The Federal Reserve has an explicit 2% inflation target, whereby they pledge to maintain “loose” policy in order to achieve it. According to their preferred measure of such things, ill-suited as it is, the US economy has operated below that target since March 2012 – a stunning run of 30 consecutive months. The only other time where the US has failed to reach the Fed’s target for so long was the Great Recession (which shows you how effective “loose” policy really can be).

So we start from a position already below target, having remained there for “considerable time” (to turn that FOMC phrase around). Now the price of oil drops almost 40%, which will undoubtedly put further heavy downward pressure on that “inflation” measure, to which the Fed responds, outwardly, with a total shrug.

“I’m not very worried,” Fischer told an audience at the Council on Foreign Relations. “The lower inflation that we’ll get from the lower price of oil is going to be temporary.”

To which an inquiring mind might ask the FOMC Vice Chair as to exactly what is driving oil prices down to such a high degree, in tandem with credit market “inflation expectations.” What Fischer is arguing is that the economy is picking up, thereby, in his orthodox calculation, inflation = growth.

But investors in oil are very much aware and effected by economic considerations. If the economy is picking up, then certainly they would be bidding on the “insanely cheap” crude price which is highly “undervalued” in Fischer’s confident scenario. Yet that isn’t happening, as rational expectations theory is bending not as he suggests but totally backward.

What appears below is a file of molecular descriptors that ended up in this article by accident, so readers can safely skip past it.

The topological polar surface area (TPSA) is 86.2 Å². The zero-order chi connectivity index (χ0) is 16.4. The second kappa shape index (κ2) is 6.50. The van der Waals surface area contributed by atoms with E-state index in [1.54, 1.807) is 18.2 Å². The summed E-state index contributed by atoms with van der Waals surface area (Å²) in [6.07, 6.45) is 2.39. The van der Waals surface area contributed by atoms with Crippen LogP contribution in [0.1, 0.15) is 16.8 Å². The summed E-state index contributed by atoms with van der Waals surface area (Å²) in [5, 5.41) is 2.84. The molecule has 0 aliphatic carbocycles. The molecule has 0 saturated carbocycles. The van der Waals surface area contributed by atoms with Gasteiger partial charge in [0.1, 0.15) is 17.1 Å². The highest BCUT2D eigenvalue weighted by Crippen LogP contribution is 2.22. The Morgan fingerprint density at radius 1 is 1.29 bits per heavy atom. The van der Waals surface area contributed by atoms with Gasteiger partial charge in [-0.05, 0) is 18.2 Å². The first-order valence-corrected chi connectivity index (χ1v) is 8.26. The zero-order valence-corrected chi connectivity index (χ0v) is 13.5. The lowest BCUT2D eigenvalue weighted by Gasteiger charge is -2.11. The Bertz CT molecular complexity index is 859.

ABOOK Dec 2014 Fischer

It is a core tenet of orthodox theory that inflation expectations erect the framework by which we act right now. It doesn’t matter the folly of such thinking, that is what central bankers believe as certainly it is driving Stanley Fischer’s circular reasoning here. And that is what this amounts to under rational expectations. He is saying that inflation will pick up as the economy gains strength because investors know that the economy is picking up and will be betting in that direction thus picking up inflation and the economy (just nevermind that investors are betting the other way).

What is really happening is that the FOMC is desperately trying to influence expectations with an historic twist – they are now trying to convince real economy participants and investors that inflation will pick up because the Fed is willing to raise interest rates. The Fed is so confident in the economy that it will do the opposite of what it takes (in their thinking) to get to their own inflation target. Inflation is low now but will pick up as the Fed “tightens”? I’m pretty sure their models say the exact opposite.

ABOOK Dec 2014 Fischer 2

You know things are bad when even orthodox economics is turned upside down in such an obvious manner. It would be one thing if “inflation” was trending already in that direction, but to say such obvious nonsense in the face of falling prices, and we are talking about oil here, not soybeans and copper (though those are actually falling too!), is just more proof of the unease that has gripped not just global credit but policymakers themselves. We have already entered some orthodox Twilight Zone in the first place where central bankers are rushing suddenly to embrace falling prices! That is, or was, something they loathe to the highest degree, placing it among the greatest of monetary evils.

And he wonders why economists have to explain year in and year out why that never happens. It’s almost as if the economy slowed down in early 2012 and has never recovered; after having never recovered from the Great Recession. That looks not like improving fortunes but deepening attrition, an aspect that might lead to lower oil prices if the FOMC is not careful.